Paul Romer appointed new World Bank chief economist

Paul RomerWorld Bank Group President Jim Yong Kim on Tuesday announced the appointment of Paul Romer as the bank's chief economist. He will replace the current incumbent  Kaushik Basu who ends his term in September.

Romer, 60, a New York University economics professor and a successful entrepreneur, is a prominent voice advocating investment in human capital and innovation.

He joins the Bank at a critical time when the field of development is transforming under the forces of rapid technological change, globalisation, and demography, World Bank said in a statement.

''We're thrilled to have an economist as accomplished as Paul Romer join us,'' said Kim. ''We're most excited about his deep commitment to tackling poverty and inequality and finding innovative solutions that we can take to scale.''

''As chief economist, Romer will support the president and the senior management in leading the institution and inspiring the development profession during this time of transformative change. As leader of the Development Economics Vice-Presidential Unit, his intellectual and strategic leadership will ensure the World Bank Group remains at the forefront of international development knowledge,'' it added.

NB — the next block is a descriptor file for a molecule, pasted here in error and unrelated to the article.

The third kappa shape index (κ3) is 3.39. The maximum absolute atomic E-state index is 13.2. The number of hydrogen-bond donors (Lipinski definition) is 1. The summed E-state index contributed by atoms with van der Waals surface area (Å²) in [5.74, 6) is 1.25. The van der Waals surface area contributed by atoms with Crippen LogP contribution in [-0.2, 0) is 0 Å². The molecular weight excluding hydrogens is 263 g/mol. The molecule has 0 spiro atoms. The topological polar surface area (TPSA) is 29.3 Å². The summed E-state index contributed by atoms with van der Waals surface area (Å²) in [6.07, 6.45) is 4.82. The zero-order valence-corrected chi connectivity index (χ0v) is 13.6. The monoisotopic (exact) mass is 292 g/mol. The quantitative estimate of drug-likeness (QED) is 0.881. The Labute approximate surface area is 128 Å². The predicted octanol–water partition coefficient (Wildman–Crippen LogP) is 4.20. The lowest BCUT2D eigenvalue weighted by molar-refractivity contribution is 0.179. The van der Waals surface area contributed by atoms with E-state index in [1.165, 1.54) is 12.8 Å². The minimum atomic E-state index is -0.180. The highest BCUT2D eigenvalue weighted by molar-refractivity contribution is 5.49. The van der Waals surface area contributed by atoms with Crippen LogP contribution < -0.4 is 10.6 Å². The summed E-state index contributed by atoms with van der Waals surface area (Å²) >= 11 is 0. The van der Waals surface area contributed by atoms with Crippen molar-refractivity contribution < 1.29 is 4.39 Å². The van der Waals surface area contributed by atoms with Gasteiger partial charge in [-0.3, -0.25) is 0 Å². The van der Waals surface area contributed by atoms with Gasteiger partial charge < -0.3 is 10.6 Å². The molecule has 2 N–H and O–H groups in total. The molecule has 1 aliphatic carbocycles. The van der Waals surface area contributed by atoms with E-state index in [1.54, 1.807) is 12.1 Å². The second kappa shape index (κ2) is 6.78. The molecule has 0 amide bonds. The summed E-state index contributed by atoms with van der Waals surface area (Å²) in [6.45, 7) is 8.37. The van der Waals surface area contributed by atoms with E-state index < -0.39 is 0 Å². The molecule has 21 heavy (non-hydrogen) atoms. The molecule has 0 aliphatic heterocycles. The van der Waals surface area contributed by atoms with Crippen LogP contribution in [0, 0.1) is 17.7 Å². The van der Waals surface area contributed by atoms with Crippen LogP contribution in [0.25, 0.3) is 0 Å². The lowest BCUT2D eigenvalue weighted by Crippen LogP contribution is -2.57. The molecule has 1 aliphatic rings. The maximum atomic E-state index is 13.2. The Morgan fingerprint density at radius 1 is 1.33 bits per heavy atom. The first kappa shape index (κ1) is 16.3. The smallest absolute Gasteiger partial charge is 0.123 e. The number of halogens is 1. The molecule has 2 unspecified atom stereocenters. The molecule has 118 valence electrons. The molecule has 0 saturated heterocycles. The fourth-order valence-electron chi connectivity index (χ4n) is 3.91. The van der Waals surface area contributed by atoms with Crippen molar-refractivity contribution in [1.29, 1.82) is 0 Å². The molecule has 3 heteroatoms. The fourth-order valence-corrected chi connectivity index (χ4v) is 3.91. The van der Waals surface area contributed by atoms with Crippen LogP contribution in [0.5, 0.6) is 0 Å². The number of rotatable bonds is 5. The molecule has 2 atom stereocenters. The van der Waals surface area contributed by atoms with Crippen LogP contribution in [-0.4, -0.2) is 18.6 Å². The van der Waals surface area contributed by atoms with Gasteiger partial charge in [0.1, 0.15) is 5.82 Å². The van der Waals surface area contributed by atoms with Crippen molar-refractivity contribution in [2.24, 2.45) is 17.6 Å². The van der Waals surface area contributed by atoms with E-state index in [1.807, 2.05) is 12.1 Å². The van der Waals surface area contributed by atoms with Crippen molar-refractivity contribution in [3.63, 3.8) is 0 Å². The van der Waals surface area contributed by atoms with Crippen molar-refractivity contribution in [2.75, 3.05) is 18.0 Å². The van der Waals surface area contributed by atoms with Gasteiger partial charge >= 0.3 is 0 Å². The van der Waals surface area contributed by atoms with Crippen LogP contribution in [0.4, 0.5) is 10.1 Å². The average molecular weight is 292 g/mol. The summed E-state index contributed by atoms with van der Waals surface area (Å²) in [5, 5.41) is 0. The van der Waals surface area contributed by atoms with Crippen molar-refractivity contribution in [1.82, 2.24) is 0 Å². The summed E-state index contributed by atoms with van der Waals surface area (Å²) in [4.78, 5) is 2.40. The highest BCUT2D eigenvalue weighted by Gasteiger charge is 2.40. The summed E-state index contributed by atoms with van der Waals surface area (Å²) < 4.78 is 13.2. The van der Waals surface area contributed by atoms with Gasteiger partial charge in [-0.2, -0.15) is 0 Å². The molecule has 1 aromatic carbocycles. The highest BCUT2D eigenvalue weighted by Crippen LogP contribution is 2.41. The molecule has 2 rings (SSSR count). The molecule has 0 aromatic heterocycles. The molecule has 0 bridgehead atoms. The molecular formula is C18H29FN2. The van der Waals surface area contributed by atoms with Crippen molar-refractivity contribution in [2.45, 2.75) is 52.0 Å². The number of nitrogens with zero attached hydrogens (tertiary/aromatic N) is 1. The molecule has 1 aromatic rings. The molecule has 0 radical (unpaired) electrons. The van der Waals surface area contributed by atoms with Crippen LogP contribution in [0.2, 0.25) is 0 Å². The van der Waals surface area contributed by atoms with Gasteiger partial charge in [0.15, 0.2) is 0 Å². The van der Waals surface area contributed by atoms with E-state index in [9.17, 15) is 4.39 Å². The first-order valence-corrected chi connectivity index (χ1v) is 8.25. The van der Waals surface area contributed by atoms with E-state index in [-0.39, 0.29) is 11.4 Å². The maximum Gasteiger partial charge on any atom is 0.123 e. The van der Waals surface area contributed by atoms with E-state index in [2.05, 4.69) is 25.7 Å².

Romer is currently a professor at New York University (NYU), director of NYU's Marron Institute of Urban Management, and a professor of economics at NYU's Stern School of Business.

Early in his career, his research brought his economic ideas into the analysis of economic growth. His subsequent start-up company, Aplia, which focused on educational technology, and his more recent exploration of urbanisation as a driver of economic development both signal the breadth of his intellectual and practical interests, the staement said.

Before joining NYU, Romer taught at Stanford University's Graduate School of Business. His earlier roles included professorships at the universities of California at Berkeley, Chicago and Rochester.

He is also a research associate at the National Bureau of Economic Research and a fellow of the American Academy of Arts and Sciences.

"For me, the most exciting part of economics is going beyond knowledge that is only potentially useful to knowledge that is actually useful, and doing so on a scale that touches millions or billions of lives,'' said Romer. ''If this is what motivates you to come into the office each day, there is no better place to work than the World Bank."

His appointment is effective September 2016.